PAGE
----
The Year of the App, Part 2
JERSEY CITY, N.J. -- Much like the Wizard of Oz, mobile app developers work behind the curtain to make magic happen at the touch of a smartphone screen. As more convenience store chains look for ways to connect with their customers on a digital platform, more developers are launching new products and services to help their retailer clients.
In the past year, these developers have made strides in improving technology so that most c-store mobile apps are now available for download on both iPhone and Android devices. In addition, developers customize their mobile app to each retailer's needs, enabling smaller chains to enjoy the same features and benefits -- such as a store locater, promotions, mobile coupons and customer feedback -- that larger chains use.
In Part 1 of "The Year of the App," CSNews Online gained insight from a c-store retailer. Here is a mobile app developer's perspective:
VERGE Retail is the brainchild of North Carolina-based MR Williams, a grocery distributor. This year, the software solutions company saw its c-store mobile app platform VERGE Connect gain momentum, as c-store chains Plaid Pantries Inc., Albemarle Oil Co. (ALCO) and, most recently, MFA Oil Co.'s Break Time, all adopted it.
According to Chief Innovations Officer Carson Kuehne, one of the platform's best features is its turnkey loyalty program that allows a retailer with no information technology resources to manage and deploy rewards to customers in very little time. Kuehne discussed these features with CSNews, as well as the recent surge in c-store mobile apps.
CSNews: As a developer of mobile apps, what are some trends you have seen this past year?
Kuehne: I think we've seen the conversation change. Those questioning why the need to take their brand mobile are part of a shrinking minority, as the majority of retailers I speak with agree they need a mobile initiative, and so the conversation in now more about how.
CSNews: What's the impetus behind this change in conversation?
Kuehne: As more decision makers get smartphones and start to understand their potentials, I think they naturally realize the implications for their brand being on such a device. In 2013, the majority of American adults now have smartphones, which wasn't quite the case this time last year. In addition to adoption, the cost has come down as turnkey solutions have made it efficient to launch a branded app. Finally, I think some retailers are simply feeling the heat from their competition that has already launched a mobile initiative.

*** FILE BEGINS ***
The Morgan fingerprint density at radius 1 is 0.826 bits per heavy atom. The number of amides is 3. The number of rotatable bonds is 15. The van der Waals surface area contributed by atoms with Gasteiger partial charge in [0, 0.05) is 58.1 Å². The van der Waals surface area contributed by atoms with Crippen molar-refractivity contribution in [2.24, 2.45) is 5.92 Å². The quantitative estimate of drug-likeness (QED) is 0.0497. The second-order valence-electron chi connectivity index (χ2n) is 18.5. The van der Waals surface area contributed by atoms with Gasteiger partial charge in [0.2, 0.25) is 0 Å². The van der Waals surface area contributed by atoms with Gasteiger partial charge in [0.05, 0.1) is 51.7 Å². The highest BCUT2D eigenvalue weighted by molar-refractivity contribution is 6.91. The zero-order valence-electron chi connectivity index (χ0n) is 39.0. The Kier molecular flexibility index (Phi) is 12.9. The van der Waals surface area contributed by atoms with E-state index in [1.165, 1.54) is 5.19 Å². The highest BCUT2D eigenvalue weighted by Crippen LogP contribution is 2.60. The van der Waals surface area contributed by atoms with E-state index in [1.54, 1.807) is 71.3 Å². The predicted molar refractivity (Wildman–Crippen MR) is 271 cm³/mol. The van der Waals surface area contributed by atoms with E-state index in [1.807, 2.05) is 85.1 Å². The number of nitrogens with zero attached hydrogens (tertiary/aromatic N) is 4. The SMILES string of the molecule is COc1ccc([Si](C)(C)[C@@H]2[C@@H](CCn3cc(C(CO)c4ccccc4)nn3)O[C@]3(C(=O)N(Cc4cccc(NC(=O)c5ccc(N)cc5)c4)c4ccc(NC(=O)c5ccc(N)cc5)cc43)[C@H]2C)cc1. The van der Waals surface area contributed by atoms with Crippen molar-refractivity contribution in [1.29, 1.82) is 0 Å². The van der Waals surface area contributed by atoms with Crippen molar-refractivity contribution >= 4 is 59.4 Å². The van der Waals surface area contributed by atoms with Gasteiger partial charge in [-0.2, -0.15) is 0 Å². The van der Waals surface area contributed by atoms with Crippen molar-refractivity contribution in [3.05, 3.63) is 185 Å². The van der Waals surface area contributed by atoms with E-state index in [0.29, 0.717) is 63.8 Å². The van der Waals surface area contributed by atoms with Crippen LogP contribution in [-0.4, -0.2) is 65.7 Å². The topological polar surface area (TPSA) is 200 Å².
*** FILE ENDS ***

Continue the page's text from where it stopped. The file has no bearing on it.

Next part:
CSNews: What strategies are the most effective for c-store retailers in trying to reach their customers?
Kuehne: I believe a branded app can present convenience features and value for the customer, but communicating that message can be a challenge. That's OK because customers don't have to understand the complete message or everything your app can do for them. Customers just need a reason to download the app, and the most obvious way to get a customer's attention — and this is generally true across retail — is to offer them savings.
CSNews: What is a "customer-facing initiative" and how does that apply to developing a mobile app for a c-store retailer?
Kuehne: A customer-facing initiative is any effort, which the end consumer will directly interface with. A branded app, I would argue, is the pinnacle of customer-facing technology because it allows a brand experience to persist between store visits through existing on a device that customers take everywhere with them, and use nearly non-stop. What's more, the customer is providing the marketing medium themselves. There is no lag time with initiatives pushed to this medium, and no material cost (printed ads) with each marketing push. This truly is an unprecedented proposition for the retailer that only recently has become feasible.
CSNews: When customizing a mobile app for c-stores, how are you able to measure the customer loyalty return?
Kuehne: There are essentially two pillars that a customer's loyalty is built upon: their awareness of a brand and their opinion of a brand. At a fundamental level, a mobile app is built around increasing brand awareness and improving relations with the customer. If we have that understanding, then suddenly we stop building features simply because they sound impressive, and we instead focus on building features that point back to those two pillars.
CSNews: Do you have any advice for c-store retailers who are considering taking the plunge with a mobile app?
Kuehne: There are many providers out there, and many alternatives or routes to having the mobile initiative box checked. Many of these options lead to runaway or ballooning costs by design. If a retailer doesn't know exactly what this program will cost them in year one and subsequent years, then look elsewhere. Additionally, alternatives like mobile websites will never be as capable as actual apps, but rather represent the absolute minimum a retailer can do, and is the equivalent of dipping one's toes in the pool and calling it swimming. That's not to say that some of these alternatives can't complement a true mobile initiative.